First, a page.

By Jordan Bires, National Healthcare Practice Director
If you’re in healthcare information technology, you probably aren’t a stranger to the HIMSS annual conference. Once a year, the largest HIT show hosts nearly 50,000 attendees from clinicians to health system executives and, of course, thousands of HIM and HIT professionals from over 100 countries. In addition to the 350+ educational sessions offered, HIMSS provides all those that attend with fresh perspectives from industry experts that are focused on global health informatics.
There’s no doubt your calendar will fill up quickly as you navigate the exhibit floor, attend the educational sessions, and hopefully check out some of the keynote presentations. This year’s keynote lineup features incredible speakers including Terry AcAuliffe, the President & CEO of Mayo Clinic, Chris Christie, the former Governor of New Jersey, and even MLB superstar, Alex Rodriguez.
With a jam-packed schedule and over 1,300 vendors on the expo floor, how are you supposed to wade through the sea of new solutions and focus on the top industry movements in such a short period of time? It’s okay, I’ve done the work for you and identified four of the top trends that you can expect to see at HIMSS 2020.
Predictive Patient Care Through AI & Machine Learning
With the dawn of more hospitals and health systems leveraging machine learning to better their patient care, predictive care is expected to be a main thread in HIMSS 2020. As the industry shifts towards more value-based care, AI and machine learning in conjunction with better data interoperability will greatly improve healthcare outcomes, workflows, and efficiencies all while simultaneously lowering costs. As a result, companies like AWS are expected to have an enormous presence at this year’s show, solidifying that the industry’s efforts to predict patient health events while promoting interoperability is only growing.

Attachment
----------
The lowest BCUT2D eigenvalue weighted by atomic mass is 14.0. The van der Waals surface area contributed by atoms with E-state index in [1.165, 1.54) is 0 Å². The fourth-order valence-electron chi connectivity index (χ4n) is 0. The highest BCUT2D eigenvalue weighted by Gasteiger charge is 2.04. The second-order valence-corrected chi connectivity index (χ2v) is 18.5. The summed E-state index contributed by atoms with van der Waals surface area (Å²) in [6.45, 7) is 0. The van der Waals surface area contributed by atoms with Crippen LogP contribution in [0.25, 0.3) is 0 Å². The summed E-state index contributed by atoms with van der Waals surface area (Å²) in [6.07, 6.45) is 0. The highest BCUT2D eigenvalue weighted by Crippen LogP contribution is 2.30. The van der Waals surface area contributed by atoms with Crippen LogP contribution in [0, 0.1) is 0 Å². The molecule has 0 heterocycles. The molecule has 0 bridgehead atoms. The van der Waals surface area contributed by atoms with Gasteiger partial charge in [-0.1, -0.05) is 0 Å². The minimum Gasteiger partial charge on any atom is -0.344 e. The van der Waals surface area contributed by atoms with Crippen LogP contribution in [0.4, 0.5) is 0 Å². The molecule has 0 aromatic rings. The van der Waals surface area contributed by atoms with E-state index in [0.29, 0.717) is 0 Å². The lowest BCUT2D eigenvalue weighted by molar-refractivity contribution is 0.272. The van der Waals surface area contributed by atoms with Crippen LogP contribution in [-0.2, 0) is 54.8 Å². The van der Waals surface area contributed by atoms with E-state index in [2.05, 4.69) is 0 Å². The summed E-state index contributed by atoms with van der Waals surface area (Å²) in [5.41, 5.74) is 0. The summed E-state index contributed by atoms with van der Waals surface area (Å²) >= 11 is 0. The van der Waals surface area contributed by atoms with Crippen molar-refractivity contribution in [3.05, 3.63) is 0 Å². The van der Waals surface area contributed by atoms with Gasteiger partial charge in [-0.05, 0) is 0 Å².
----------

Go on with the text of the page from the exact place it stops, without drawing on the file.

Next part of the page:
Digital Health Records Analytics to Increase Care Efficiencies
As healthcare is moving beyond the paper-based process reform of the past decade into more streamlined and digital EMR workflows, hospitals and health systems are starting to focus more of their efforts into leveraging this data through new and powerful analytics tools to make the most of their EMR investments. With companies such as GE Healthcare offering new analytics software platforms, hospitals and health systems are presented with a simpler way to gather trends around patient and operational activities. This insight enables healthcare organizations to better understand the continuum of patient care and outcomes promoting executives to better identify bottlenecks and inefficiencies.
Managing Data from Wearable Devices
Wearables is a huge buzz-word but we aren’t referring to your Fitbits and Apple Watches that have submerged the commercial market, but rather healthcare-specific devices that offer valuable patient data to physicians. Karl Poterack, M.D., the Medical Director of Applied Clinical Informatics at Mayo Clinic explains, “When tracking health data with wearables begins to integrate with healthcare organizations, it will be a tsunami of data.” With this influx of new information on the horizon, healthcare organizations are now faced with problems on how this data is going to be collected, where is it going to be stored, who is going to own it, and most importantly, will it have a different set of collection rules under HIPAA?
Improved Interoperability in Healthcare
As the data housed within a hospital’s EMR doesn’t include data gathered from beyond the facility’s four walls, the result is that only a portion of the healthcare data available to clinicians at the point-of-care is incomplete and only shows a disjointed view of the patient’s health and history. While the industry is taking steps towards reducing those interoperability barriers, the largest hurdle that still needs to be overcome is the fact that a majority of health and patient data is stored in unstructured formats. By reducing obstacles and providing greater visibility into a patient’s history, breaking down these silos will increase interoperability and deliver not only an improved patient experience, but enable those patients to take further control of their own health.